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Try out a tapestry

Overview

Published: 06/25/2012

by Kimmberly Capone

Wall decor adds the finishing touch to any room. Without it, walls don’t look complete and rooms appear unfinished.

Not only are wall accessories a major component of the overall design of a space, they also are something you look

at every day, so they should be something you won’t tire of easily. There are many options when choosing

wall decor. One idea to consider is tapestry wall hangings. Tapestries have been woven for centuries by diverse cultures.

They add a sense of history to your decor. Today’s superior quality tapestries are made in Belgium, France and Italy, generally

by old and established weavers.

Most are reproductions of originals that are in museums. Nowadays, very few tapestries are woven by hand; most are made on

machines. Tapestry wall hangings have many benefits. Smaller and medium-size tapestries are composed mostly of cotton, with some viscose to add sheen. Wool and cotton blends give greater depth, fullness and richness to larger tapestries. This means they are lightweight and easily transported or stored away as a keepsake.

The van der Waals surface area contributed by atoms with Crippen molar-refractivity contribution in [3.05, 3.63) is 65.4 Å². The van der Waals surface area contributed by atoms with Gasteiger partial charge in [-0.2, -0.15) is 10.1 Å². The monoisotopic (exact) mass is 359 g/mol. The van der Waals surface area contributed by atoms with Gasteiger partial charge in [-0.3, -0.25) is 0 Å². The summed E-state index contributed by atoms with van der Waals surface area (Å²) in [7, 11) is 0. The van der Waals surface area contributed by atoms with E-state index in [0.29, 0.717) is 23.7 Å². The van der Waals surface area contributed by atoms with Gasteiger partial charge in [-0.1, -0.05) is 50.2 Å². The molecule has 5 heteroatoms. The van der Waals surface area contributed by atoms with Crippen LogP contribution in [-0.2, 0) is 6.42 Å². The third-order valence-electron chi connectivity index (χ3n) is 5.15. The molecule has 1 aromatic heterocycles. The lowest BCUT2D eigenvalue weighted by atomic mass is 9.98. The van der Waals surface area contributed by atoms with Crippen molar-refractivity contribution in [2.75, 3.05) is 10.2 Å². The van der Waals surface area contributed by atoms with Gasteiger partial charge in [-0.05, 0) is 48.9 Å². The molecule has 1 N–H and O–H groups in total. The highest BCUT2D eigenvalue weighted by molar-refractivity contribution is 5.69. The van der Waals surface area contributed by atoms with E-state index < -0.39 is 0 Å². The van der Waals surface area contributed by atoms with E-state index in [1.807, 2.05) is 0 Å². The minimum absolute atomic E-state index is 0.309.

Tapestries are multipurpose; they canbe used as a table topper, throw or area rug in low-traffic spots. They provide a

design solution for large interior spaces or high two-storey layouts. Also, a tapestry is an excellent conversation piece because

of the history connected with it.

Before you buy, here are some tips to consider:

■ There may be creases on a tapestry

when you purchase it. These can be removed by carefully pressing it on the back side with a steam iron.

■ Tapestries are woven individually on

a loom and part of their character is that there may be irregularities in the weave, or they may have hanging undulations.

Do not expect them to be precisely square and flat like a framed print.

■ There are two ways to hang a tapestry.

The most common is to hang it from a metal or wood rod on brackets that protrude from the

wall. Another less common method, although very interesting, is to mount it with brass

tacks, edging them along the border of the tapestry. It’s a great design solution for an angled wall.

 

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